Notebook of a Sixties Lawyer: An Unrepentant Memoir and Selective Writings.
In the beginning there was Lenny Bruce, whose acid commentaries on the culture jolted Michael Steven Smith out of what appears to have been a conventional middle-class Milwaukee childhood. At the University of Wisconsin in the student-activist 1960s, Smith joined the antiwar movement and discovered the writings of Leon Trotsky. With a brand new law degree, he settled in Detroit - immediately after the 1967 riots - to practice community law at $50 a week. He defended GIs who resisted the Vietnam war, including the famous Fort Jackson Eight. In New York, he practiced public-interest and poverty law, was active in the Trotskyist Socialist Workers Party, and helped run its publishing arm, Pathfinder Press, until he was expelled from the party in one of the periodic bloodlettings that characterize that segment of the Left. He's now in private practice in New York and active in the National Lawyers' Guild. Smith details all of these aspects of his life, and more, in this "notebook," which is part memoir and part miscellaneous articles and memoranda. The writing is pedestrian, and one could wish for more insight and analysis. But Smith was in many of the good fights of the last three decades, he was always on the good side, and there's lots of good fight left in him. His memoir concludes, "There is much about which to be unsubmissive."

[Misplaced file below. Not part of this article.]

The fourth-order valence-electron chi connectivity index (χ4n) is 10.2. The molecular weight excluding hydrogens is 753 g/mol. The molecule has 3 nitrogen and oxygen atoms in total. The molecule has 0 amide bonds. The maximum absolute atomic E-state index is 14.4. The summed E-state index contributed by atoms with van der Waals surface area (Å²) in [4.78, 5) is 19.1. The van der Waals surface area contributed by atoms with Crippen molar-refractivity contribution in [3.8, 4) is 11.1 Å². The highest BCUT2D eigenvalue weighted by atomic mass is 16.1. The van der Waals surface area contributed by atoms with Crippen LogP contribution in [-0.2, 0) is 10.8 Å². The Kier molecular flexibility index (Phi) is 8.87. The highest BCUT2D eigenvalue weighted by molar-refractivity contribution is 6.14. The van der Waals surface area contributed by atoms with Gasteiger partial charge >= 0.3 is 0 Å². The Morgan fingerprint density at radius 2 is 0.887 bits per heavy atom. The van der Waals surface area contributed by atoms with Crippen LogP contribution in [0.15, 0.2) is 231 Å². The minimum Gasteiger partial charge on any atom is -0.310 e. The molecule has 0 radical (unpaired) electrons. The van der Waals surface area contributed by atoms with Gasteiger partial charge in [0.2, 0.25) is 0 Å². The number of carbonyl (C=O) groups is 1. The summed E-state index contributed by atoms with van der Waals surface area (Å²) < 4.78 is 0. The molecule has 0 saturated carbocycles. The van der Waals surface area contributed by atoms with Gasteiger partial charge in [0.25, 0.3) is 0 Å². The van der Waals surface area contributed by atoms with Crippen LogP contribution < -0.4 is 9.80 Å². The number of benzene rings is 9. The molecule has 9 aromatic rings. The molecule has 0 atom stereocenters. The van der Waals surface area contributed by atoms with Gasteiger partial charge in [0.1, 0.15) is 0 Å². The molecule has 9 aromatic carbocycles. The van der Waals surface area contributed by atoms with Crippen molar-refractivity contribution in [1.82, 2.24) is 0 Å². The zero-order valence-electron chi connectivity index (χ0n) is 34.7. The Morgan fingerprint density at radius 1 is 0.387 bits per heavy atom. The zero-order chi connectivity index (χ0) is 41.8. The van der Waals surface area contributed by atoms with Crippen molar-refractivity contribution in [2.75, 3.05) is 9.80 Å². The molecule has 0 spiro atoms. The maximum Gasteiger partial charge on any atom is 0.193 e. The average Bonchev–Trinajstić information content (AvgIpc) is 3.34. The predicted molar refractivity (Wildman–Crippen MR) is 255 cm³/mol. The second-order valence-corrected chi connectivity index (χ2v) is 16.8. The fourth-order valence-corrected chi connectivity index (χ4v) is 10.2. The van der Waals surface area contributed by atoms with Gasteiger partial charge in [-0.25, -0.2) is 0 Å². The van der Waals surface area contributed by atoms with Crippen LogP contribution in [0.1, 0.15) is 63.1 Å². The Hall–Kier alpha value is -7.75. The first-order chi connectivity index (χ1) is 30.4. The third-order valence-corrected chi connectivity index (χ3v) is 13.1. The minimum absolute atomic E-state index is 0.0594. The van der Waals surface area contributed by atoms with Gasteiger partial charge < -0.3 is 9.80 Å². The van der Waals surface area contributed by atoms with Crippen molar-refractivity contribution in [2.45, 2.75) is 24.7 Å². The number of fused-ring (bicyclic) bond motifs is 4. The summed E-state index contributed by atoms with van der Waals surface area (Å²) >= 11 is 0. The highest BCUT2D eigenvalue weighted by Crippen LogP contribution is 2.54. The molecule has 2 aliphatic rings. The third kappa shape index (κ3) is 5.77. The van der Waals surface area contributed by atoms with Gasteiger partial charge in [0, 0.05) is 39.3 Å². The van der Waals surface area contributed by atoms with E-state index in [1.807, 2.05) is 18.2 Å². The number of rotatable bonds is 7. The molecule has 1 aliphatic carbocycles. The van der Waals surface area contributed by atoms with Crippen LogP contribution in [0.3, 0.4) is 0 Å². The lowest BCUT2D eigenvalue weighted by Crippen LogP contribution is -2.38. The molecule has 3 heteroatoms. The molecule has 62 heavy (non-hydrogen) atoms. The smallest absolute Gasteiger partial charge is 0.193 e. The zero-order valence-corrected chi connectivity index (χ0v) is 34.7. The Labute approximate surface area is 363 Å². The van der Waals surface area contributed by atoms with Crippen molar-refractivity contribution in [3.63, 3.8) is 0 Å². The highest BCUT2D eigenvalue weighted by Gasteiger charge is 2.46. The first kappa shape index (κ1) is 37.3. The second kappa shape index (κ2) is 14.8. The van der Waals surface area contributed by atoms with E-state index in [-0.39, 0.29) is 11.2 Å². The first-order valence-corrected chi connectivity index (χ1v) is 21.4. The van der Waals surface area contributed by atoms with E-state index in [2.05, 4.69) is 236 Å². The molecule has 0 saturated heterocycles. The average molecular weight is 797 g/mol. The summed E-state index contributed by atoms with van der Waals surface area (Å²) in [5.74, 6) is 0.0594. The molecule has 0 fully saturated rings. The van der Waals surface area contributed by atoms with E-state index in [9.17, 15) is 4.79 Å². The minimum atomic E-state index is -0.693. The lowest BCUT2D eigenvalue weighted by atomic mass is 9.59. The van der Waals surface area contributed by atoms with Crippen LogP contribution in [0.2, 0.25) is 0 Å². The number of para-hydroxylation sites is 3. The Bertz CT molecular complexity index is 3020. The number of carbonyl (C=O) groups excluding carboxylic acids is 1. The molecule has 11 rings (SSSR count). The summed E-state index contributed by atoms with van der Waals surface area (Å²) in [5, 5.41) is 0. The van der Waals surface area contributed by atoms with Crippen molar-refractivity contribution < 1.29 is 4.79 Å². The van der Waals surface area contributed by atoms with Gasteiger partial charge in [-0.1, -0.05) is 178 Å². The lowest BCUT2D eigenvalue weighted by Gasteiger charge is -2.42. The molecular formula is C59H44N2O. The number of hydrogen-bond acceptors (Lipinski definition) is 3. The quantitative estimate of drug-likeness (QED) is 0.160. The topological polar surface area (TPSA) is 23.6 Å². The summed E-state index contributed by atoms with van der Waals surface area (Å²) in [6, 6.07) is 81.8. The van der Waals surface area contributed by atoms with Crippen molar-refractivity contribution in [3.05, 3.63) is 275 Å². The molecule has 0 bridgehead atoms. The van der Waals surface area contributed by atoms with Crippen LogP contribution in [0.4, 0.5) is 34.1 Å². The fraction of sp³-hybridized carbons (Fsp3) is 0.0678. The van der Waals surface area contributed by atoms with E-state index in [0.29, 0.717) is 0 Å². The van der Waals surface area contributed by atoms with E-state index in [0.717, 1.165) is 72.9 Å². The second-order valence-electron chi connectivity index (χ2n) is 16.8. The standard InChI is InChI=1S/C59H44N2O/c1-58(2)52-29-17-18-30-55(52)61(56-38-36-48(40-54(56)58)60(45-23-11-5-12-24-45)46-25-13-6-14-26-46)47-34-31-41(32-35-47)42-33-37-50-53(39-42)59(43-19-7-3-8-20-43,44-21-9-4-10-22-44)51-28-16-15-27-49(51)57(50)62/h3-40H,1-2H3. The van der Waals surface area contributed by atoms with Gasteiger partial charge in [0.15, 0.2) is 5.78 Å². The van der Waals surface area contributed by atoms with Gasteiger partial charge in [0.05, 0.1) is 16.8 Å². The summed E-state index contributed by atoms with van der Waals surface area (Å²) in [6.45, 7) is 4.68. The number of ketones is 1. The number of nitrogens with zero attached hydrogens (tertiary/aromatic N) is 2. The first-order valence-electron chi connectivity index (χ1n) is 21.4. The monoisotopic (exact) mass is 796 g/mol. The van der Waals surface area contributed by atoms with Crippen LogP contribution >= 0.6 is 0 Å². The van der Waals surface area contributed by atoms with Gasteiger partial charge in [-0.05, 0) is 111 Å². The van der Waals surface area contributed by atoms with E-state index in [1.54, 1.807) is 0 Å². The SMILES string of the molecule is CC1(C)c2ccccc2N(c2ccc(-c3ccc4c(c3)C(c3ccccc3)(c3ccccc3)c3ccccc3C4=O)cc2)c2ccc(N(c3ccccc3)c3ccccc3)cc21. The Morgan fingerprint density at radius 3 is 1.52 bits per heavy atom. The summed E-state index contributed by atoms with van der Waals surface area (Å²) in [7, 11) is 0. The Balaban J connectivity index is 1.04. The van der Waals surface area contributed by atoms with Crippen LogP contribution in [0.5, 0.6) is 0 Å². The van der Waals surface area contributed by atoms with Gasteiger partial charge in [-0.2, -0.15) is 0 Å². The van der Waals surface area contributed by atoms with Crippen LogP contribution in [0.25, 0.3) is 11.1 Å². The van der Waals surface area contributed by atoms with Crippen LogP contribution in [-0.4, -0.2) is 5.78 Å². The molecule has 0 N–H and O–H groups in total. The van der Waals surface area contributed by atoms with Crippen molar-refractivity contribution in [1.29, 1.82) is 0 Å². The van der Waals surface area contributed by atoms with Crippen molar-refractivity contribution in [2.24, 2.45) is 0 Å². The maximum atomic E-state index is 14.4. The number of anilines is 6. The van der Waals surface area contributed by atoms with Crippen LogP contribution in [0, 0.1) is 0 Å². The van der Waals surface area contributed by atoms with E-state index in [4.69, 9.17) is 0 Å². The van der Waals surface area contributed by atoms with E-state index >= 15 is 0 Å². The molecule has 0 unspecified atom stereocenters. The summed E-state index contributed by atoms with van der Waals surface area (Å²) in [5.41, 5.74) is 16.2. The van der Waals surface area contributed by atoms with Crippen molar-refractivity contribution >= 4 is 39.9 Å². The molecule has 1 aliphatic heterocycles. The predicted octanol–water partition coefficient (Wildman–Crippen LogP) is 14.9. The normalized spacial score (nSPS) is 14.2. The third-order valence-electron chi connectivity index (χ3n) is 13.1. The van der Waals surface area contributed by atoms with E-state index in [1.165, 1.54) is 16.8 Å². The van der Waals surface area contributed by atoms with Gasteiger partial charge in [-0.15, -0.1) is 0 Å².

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|Article Type:||Book Review|
|Date:||Sep 1, 1993|
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